Maybe tomorrow we’ll give my neighbours a matinee to gawk at.Meanwhile, here are some pictures I took at the Kiss of Love gathering in Jhandewalan, Delhi.
Guest Post by a student who wishes to remain anonymous
The recent incidents in the English and Foreign Languages University (EFLU), Hyderabad, shows yet another move from the part of the administration to bypass democratic procedures and suppress the voice of the student community. Ever since she took charge, the current VC Sunaina Singh has managed to acquire infamy for her anti-student and totalitarian mode of governance. The most recent one was closing down the common reading room for students, which was functional 24*7. The initial reason given was that it was under renovation. Later, notifications were put out stating that the previous reading room will be attached to the library (which closes down at 8pm on weekdays and at 6pm on weekend). Separate reading rooms were allotted for male and female students in their respective hostels, each of which cannot accommodate more than 20 students at a time (the total strength of the university is 2500+).
This decision, in effect, meant that boys and girls had no place to study/ work together after the stipulated working hours of the library. The authorities even posed the question as to why it was necessary that boys and girls have to study together. Excuse my hyperbole, but probably the next step would be to prohibit the formation of mixed groups for class works, assignments and presentations.
This particular incident of closing down the common reading room has to be viewed by placing it in the context of the larger issue- the regulations imposed on the students over the past one year and attempts to curb the liberal values that EFLU has always held up. Continue reading The ‘Occupy Library’ Protest in EFLU, Hyderabad: Anonymous
[with inputs from Baiju John]
Recent events in Kerala convince me that we need to think more closely about the ways in which our political public life is being slowly overwhelmed by something that is profoundly anti-public but somehow manages to resemble it — I’m tempted to call it the Mobpublic. I’m of course not referring to formal politics, where political parties and powerful communities continue to squabble without any serious difference in their programmes. Very little of either the political or the public survives in them; all one hears for most of the time are the tales of internal squabbling which is neither political (yes, despite all of V S Achuthanandan’s efforts to coopt oppositional civil social struggles) nor public. Perhaps the decline of the political is a condition for the rise of the mobpublic.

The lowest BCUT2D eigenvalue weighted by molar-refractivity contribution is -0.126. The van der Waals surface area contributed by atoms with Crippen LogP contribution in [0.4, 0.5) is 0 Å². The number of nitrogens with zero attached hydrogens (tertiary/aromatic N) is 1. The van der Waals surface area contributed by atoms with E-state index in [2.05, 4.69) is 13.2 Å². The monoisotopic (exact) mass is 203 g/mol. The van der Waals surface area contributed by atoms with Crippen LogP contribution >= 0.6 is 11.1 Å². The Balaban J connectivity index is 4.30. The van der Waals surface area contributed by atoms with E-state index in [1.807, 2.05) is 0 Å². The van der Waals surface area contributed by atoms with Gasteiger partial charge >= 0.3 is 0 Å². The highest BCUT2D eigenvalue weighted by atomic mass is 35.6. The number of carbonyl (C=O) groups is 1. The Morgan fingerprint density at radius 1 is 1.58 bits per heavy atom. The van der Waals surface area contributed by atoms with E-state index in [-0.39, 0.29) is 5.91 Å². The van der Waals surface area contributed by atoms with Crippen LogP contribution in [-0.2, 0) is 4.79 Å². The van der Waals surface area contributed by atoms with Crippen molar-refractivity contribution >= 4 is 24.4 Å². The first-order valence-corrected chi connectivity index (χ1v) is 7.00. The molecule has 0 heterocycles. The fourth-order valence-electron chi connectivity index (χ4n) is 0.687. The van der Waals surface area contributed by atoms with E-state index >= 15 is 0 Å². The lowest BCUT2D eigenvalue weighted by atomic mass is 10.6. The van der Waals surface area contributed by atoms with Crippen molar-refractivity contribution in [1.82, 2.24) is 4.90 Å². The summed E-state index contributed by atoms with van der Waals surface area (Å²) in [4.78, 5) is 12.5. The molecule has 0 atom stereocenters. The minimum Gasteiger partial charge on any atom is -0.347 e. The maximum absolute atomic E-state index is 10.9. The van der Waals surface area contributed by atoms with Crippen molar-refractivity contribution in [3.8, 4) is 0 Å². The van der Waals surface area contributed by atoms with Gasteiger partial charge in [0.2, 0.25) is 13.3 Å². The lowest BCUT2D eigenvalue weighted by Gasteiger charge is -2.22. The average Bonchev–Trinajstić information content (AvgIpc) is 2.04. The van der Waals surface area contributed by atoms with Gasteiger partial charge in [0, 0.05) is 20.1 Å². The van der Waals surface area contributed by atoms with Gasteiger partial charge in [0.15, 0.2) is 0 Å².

A friend said that last week in Bangalore and the drama(s) around Valentine’s Day would make a wonderful PhD thesis if one had the time and the distance. Two things are of relevance here.
One, the spread of communal politics that is inherently violent and divisive is not new to our country. Moral policing forming a major part of it and translating primarily into the control of the everyday lives of women, control over the institutions that could keep the regressive ideas around religion and caste in place such as marriage have been the standard points of attack in many parts of the world and in India. To maintain the notion of the ‘other’ that these divisive forces base their politics and everyday activities, we should never meet or get to know the ‘other’. And thus the attacks on young people who had friends across communities. It is these incidents that have sometimes spiraled into well-planned, thoroughly executed, state-sponsored carnage of people from certain communities, namely the imaginary ‘other’. Continue reading Valentine’s day and protest in Bangalore, 2009